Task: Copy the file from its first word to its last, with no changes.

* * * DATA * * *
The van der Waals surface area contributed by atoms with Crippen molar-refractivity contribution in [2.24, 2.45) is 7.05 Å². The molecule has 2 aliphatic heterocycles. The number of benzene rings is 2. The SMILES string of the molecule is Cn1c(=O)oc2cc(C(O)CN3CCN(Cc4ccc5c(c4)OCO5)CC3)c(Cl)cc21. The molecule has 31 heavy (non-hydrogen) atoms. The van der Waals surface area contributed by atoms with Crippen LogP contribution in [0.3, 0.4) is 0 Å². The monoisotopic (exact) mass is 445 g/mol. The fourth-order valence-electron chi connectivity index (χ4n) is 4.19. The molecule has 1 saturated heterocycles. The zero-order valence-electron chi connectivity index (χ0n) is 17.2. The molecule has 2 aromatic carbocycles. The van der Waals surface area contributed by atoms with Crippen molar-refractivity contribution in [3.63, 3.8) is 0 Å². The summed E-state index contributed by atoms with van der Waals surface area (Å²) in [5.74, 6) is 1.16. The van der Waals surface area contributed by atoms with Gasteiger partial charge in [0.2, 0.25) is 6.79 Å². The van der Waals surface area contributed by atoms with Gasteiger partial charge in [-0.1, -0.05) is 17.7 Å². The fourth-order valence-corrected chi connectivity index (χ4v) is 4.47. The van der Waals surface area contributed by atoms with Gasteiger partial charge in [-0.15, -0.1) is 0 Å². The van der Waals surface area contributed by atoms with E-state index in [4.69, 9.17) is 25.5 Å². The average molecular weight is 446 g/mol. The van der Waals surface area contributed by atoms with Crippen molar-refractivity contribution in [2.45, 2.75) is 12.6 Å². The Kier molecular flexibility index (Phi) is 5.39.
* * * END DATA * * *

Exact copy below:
The van der Waals surface area contributed by atoms with Crippen molar-refractivity contribution in [2.24, 2.45) is 7.05 Å². The molecule has 2 aliphatic heterocycles. The number of benzene rings is 2. The SMILES string of the molecule is Cn1c(=O)oc2cc(C(O)CN3CCN(Cc4ccc5c(c4)OCO5)CC3)c(Cl)cc21. The molecule has 31 heavy (non-hydrogen) atoms. The van der Waals surface area contributed by atoms with Crippen LogP contribution in [0.3, 0.4) is 0 Å². The monoisotopic (exact) mass is 445 g/mol. The fourth-order valence-electron chi connectivity index (χ4n) is 4.19. The molecule has 1 saturated heterocycles. The zero-order valence-electron chi connectivity index (χ0n) is 17.2. The molecule has 2 aromatic carbocycles. The van der Waals surface area contributed by atoms with Crippen molar-refractivity contribution in [3.63, 3.8) is 0 Å². The summed E-state index contributed by atoms with van der Waals surface area (Å²) in [5.74, 6) is 1.16. The van der Waals surface area contributed by atoms with Gasteiger partial charge in [0.2, 0.25) is 6.79 Å². The van der Waals surface area contributed by atoms with Gasteiger partial charge in [-0.1, -0.05) is 17.7 Å². The fourth-order valence-corrected chi connectivity index (χ4v) is 4.47. The van der Waals surface area contributed by atoms with Gasteiger partial charge in [-0.15, -0.1) is 0 Å². The van der Waals surface area contributed by atoms with E-state index in [4.69, 9.17) is 25.5 Å². The average molecular weight is 446 g/mol. The van der Waals surface area contributed by atoms with Crippen molar-refractivity contribution in [2.45, 2.75) is 12.6 Å². The Kier molecular flexibility index (Phi) is 5.39.